The religious as well as the so-called historical arguments brought forward by the Israelis to justify the expulsion, displacement and dispersal of the people of Jerusalem and Palestine are totally unacceptable by the norms of ethics and to all unbiased students of international law.

If continued residence in a city for hundreds, nay thousands of years, does not give its people an absolute title to it, what else can give.

If the deportation and exchange of whole peoples is allowed after the lapse of centuries of permanent residence, then the change of the whole map of the globe, and the transfer of all nations must on the same grounds be excepted and justified.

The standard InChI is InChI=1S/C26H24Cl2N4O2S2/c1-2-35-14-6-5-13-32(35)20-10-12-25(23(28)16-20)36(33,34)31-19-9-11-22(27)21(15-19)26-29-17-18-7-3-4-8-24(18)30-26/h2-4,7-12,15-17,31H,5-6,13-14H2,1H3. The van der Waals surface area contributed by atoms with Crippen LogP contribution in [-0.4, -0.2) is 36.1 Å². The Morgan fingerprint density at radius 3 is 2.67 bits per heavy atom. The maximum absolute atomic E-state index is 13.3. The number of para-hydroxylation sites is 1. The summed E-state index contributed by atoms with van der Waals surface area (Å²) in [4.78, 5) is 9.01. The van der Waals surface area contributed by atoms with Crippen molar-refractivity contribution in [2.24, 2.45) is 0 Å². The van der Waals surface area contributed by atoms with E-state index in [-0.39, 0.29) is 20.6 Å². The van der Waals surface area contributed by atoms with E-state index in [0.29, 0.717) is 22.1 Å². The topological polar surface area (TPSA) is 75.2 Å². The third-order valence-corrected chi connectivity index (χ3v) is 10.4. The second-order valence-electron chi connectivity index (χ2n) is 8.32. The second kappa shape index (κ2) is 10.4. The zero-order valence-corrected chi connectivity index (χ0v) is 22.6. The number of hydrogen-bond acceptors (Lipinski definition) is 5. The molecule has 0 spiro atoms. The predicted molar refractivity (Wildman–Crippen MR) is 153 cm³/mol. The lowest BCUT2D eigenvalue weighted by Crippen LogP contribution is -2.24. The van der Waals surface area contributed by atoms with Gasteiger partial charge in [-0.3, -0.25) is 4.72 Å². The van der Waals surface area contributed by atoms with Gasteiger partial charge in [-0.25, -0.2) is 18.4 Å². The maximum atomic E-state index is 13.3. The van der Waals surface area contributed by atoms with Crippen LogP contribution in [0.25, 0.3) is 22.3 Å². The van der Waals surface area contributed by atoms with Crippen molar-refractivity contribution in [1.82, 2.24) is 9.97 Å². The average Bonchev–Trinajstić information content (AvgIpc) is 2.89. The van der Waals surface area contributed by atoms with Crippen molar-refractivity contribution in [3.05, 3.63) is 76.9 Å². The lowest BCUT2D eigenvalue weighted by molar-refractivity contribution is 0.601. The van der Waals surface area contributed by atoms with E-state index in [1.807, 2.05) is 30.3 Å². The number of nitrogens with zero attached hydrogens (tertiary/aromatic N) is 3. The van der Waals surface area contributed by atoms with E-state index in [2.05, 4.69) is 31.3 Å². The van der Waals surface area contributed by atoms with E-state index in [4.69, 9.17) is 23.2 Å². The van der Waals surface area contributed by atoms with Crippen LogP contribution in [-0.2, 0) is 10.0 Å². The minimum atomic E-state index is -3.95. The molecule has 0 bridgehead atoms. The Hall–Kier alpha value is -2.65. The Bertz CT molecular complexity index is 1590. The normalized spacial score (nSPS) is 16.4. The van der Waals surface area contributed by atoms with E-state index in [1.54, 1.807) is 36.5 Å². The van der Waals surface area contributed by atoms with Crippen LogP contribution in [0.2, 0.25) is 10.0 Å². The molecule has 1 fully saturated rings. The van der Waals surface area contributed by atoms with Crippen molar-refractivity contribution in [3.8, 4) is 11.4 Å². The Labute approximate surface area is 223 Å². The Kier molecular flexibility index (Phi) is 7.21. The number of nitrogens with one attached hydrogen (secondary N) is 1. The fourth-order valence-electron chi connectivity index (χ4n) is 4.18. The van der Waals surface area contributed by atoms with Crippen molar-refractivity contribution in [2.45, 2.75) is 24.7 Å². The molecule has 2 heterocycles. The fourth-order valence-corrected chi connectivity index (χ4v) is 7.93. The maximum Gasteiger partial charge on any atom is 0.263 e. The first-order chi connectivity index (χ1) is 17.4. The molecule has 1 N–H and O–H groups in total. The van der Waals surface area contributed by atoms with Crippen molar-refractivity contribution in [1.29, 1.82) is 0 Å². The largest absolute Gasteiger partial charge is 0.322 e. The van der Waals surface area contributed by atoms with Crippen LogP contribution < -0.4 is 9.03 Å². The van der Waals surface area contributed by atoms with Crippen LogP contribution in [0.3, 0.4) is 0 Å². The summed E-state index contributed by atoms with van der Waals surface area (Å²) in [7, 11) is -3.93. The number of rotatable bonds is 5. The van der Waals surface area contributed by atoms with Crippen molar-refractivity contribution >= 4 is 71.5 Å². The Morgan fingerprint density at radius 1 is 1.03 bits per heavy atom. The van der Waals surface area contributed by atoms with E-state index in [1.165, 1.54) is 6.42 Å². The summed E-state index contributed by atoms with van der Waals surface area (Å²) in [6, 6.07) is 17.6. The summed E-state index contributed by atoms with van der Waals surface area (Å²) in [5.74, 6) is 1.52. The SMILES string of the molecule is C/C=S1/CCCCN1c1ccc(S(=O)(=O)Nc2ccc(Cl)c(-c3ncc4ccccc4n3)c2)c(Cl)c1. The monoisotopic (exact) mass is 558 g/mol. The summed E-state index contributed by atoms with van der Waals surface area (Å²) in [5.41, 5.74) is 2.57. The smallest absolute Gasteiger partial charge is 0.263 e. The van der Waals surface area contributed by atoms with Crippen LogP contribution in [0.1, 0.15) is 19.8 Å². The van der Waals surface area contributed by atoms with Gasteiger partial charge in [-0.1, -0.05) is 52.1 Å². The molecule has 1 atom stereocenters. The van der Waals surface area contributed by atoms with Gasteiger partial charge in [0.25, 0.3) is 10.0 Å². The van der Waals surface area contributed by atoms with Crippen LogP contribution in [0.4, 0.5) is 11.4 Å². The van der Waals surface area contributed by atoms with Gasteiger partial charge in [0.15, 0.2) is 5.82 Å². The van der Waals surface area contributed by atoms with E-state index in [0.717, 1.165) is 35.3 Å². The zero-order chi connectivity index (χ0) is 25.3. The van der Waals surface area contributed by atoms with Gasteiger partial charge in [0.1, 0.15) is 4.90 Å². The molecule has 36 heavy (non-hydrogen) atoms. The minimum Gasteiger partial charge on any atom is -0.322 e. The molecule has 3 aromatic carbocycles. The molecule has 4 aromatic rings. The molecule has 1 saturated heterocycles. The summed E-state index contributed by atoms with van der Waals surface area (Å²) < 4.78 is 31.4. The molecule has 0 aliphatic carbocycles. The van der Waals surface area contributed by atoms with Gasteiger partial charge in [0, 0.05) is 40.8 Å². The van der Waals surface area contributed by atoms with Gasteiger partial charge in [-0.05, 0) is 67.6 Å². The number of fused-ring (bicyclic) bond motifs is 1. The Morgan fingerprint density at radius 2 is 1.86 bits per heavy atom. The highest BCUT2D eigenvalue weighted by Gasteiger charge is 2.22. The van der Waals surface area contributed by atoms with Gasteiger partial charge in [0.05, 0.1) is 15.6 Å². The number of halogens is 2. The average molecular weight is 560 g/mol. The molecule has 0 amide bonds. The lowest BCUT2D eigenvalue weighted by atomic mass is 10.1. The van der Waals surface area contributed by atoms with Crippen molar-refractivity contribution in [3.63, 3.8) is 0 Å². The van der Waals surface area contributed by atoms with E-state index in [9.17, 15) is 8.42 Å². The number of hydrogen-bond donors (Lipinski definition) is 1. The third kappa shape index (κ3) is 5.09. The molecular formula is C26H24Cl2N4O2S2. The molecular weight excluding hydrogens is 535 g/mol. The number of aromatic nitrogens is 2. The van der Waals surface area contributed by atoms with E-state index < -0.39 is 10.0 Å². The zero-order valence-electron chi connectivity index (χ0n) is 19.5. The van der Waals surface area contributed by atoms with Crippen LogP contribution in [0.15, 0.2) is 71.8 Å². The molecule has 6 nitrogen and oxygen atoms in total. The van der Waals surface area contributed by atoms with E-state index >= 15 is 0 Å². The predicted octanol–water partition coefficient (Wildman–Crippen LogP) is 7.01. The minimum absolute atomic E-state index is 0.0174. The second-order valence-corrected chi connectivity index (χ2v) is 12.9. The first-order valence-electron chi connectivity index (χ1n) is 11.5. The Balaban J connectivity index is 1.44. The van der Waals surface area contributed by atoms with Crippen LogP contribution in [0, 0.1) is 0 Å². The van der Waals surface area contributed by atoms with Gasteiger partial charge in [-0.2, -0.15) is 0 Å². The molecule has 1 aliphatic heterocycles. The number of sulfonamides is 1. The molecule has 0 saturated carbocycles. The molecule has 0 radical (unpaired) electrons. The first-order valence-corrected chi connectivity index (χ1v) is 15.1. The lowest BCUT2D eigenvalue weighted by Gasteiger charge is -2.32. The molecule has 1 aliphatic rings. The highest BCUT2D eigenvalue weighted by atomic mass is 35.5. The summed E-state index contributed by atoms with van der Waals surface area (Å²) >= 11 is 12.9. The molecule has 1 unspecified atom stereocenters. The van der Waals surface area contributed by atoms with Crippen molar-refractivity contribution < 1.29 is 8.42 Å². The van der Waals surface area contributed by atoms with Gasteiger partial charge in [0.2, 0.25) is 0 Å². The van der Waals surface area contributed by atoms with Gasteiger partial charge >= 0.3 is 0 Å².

Advertisements

الدكتور عارف زلاطيمو (يسار) والدكتور صبحي غوشة (وسط) والسيد حازم نسيبة

هناك حملة للتدوين من اجل القدس من ١٨ – ٣١ كانون الثاني وعلي الان ان اكتب عن مدينتي التي لم ارها… بعد

لكن هذه التدوينة ليست كل ما سأكتب خلال فترة التدوين. بل هي احدى التدوينات. حتى انني لن اصنفها كتدوينة فهي مجرد تسجيل للذاكرة الحية لفلسطين عموما والقدس خصوصا من خلال حديث احد ابنائها وهو الدكتور عارف زلاطيمو

 النص هنا هو عبارة عن تغريداتي عبر تويتر اثناء حضوري لجلسة مع الدكتور عارف في منتدى بيت المقدس هنا في مدينتي التي اعرف… عمان

ملاحظة هامة : الاغنية حلوة وبسيطة… يعني ما تزعلوا يا ستات

ان احب احدكم ان يستفسرعن اي معلومة هنا سأحاول جهدي ان اسأل

أتحدث إليكم من منتدى بيت المقدس: حيث يتحدث الدكتور عارف زلاطيمو عن حياته في القدس ‎

الدكتور عارف درس في مدرسة الامة في شارع صلاح الدين في القدس ‎#livinghistory‏ ‎#Jerusalem

الدكتور عارف زلاطيمو لمن لا يعرفه يعرف حلويات زلاطيمو ‎#livinghistory‏ ‎#Jerusalem